Ziv Raviv from Booster Monster shared a success story related to website speed optimization: “The website that we were managing had a 44 percent bounce rate from organic traffic, and so we did website optimization for speed. It is a WordPress website, and we improved its load speed from 4.3 seconds to 1 second. After a couple of months, we checked their metrics again, and their bounce rate for organic traffic went from 44 percent down to eight percent.”
“Metadata continues to be important, just in a different way.”
Casey Overcash objects to those who say that metadata will become less important in 2016 and shares her experience using metadata as a tagline.
“I used to spend less time targeting meta descriptions to personas, but this year, I started really focusing on tagline strategy from meta descriptions,” says Casey.
She started using meta descriptions to explain exactly what is on each page and adding calls to action. According to Casey, it’s had a real effect on click-through rates.
“Honestly, all I’ve been doing is spending more time integrating keywords into meta descriptions, and I’ve noticed that organic traffic has gone up for all my sites!”
“By sharing [the] company’s knowledge, we were able to achieve our goal.”
Tony Dimmock has shared a success story when his company helped a client who was struggling with leads and revenue from their online activities.
“We were working with a company that had 80 percent less traffic than they have now. We helped them with social, guest blog posts, additional technical writing and offline events, and then took the experience from those events online. Their turnover was £500,000 from the web generated leads. The company barely made £100,000 last year. A lot of companies want to keep all their information to themselves, and our job is to get it all out. By sharing that company’s knowledge, we were able to achieve our goal.”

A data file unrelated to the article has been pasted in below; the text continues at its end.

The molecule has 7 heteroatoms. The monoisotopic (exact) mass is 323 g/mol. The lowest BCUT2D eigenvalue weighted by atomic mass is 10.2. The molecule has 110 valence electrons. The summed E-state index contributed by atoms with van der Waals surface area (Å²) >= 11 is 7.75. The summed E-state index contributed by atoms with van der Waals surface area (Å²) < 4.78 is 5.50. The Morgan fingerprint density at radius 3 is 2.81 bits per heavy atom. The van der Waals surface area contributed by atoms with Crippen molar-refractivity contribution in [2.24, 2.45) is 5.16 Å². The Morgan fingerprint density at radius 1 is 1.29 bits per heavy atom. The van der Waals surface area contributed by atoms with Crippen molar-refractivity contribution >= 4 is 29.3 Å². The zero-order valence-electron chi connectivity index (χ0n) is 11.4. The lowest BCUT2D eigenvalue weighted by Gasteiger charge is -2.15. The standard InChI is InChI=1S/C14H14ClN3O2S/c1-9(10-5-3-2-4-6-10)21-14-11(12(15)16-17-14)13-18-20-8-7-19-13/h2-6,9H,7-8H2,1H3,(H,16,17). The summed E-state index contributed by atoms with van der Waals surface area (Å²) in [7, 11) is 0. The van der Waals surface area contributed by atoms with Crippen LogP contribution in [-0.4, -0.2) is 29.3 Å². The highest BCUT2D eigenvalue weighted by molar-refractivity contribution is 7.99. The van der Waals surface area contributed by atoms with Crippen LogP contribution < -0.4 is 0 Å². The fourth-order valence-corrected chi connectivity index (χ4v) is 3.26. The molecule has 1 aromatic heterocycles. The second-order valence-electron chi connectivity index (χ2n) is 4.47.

“Search engines want to provide the best content.”
Yasha Harari shared an effective case of onsite optimization by Fiverr.
“Fiverr did a lot of onsite SEO work this year, and experienced a 450 percent growth in search traffic. We improved our load speed, fixed our canonicals, revised our keywords and eliminated more than 3 million links. Don't be afraid to eliminate links. One quality link will work better than many redundant links; Google sees them and they’re not good for your rankings. Remember: quality content is everything. Search engines want to provide the best content; once people land on a useful page, they will stay, share and engage, and this will lend strong, unshakable authority to your site.”
“Build lookalike audiences based on specific types of engagement.”
While working out a way to cut Oribi's cost per lead using Facebook Ads, Avishai Sam Bitton came up with some simple, useful habits that any marketer can adopt.
“Here’s what we’ve learned:” he says: